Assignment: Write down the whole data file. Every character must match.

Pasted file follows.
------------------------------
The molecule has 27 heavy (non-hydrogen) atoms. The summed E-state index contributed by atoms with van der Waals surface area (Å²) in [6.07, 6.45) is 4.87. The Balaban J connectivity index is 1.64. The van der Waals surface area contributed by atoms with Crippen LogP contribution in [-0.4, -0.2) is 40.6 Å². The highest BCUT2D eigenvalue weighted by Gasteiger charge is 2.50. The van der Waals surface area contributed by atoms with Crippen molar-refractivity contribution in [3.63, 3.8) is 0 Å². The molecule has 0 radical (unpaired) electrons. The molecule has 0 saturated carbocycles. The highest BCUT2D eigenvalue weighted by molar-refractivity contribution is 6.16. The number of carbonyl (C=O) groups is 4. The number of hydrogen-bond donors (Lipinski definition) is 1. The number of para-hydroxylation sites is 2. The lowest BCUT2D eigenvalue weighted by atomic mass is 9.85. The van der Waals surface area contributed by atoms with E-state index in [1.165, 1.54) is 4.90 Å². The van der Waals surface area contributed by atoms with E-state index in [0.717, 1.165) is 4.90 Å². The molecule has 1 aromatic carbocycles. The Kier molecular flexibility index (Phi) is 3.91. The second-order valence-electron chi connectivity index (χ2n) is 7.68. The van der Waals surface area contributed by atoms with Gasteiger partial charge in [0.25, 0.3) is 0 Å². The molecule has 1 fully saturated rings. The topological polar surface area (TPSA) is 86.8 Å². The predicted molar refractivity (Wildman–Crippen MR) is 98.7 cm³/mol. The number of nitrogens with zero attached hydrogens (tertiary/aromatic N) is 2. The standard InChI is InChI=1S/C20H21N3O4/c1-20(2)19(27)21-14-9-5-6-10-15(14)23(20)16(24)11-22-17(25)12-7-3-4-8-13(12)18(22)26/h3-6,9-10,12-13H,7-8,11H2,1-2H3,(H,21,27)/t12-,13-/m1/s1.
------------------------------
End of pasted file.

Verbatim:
The molecule has 27 heavy (non-hydrogen) atoms. The summed E-state index contributed by atoms with van der Waals surface area (Å²) in [6.07, 6.45) is 4.87. The Balaban J connectivity index is 1.64. The van der Waals surface area contributed by atoms with Crippen LogP contribution in [-0.4, -0.2) is 40.6 Å². The highest BCUT2D eigenvalue weighted by Gasteiger charge is 2.50. The van der Waals surface area contributed by atoms with Crippen molar-refractivity contribution in [3.63, 3.8) is 0 Å². The molecule has 0 radical (unpaired) electrons. The molecule has 0 saturated carbocycles. The highest BCUT2D eigenvalue weighted by molar-refractivity contribution is 6.16. The number of carbonyl (C=O) groups is 4. The number of hydrogen-bond donors (Lipinski definition) is 1. The number of para-hydroxylation sites is 2. The lowest BCUT2D eigenvalue weighted by atomic mass is 9.85. The van der Waals surface area contributed by atoms with E-state index in [1.165, 1.54) is 4.90 Å². The van der Waals surface area contributed by atoms with E-state index in [0.717, 1.165) is 4.90 Å². The molecule has 1 aromatic carbocycles. The Kier molecular flexibility index (Phi) is 3.91. The second-order valence-electron chi connectivity index (χ2n) is 7.68. The van der Waals surface area contributed by atoms with Gasteiger partial charge in [0.25, 0.3) is 0 Å². The molecule has 1 fully saturated rings. The topological polar surface area (TPSA) is 86.8 Å². The predicted molar refractivity (Wildman–Crippen MR) is 98.7 cm³/mol. The number of nitrogens with zero attached hydrogens (tertiary/aromatic N) is 2. The standard InChI is InChI=1S/C20H21N3O4/c1-20(2)19(27)21-14-9-5-6-10-15(14)23(20)16(24)11-22-17(25)12-7-3-4-8-13(12)18(22)26/h3-6,9-10,12-13H,7-8,11H2,1-2H3,(H,21,27)/t12-,13-/m1/s1.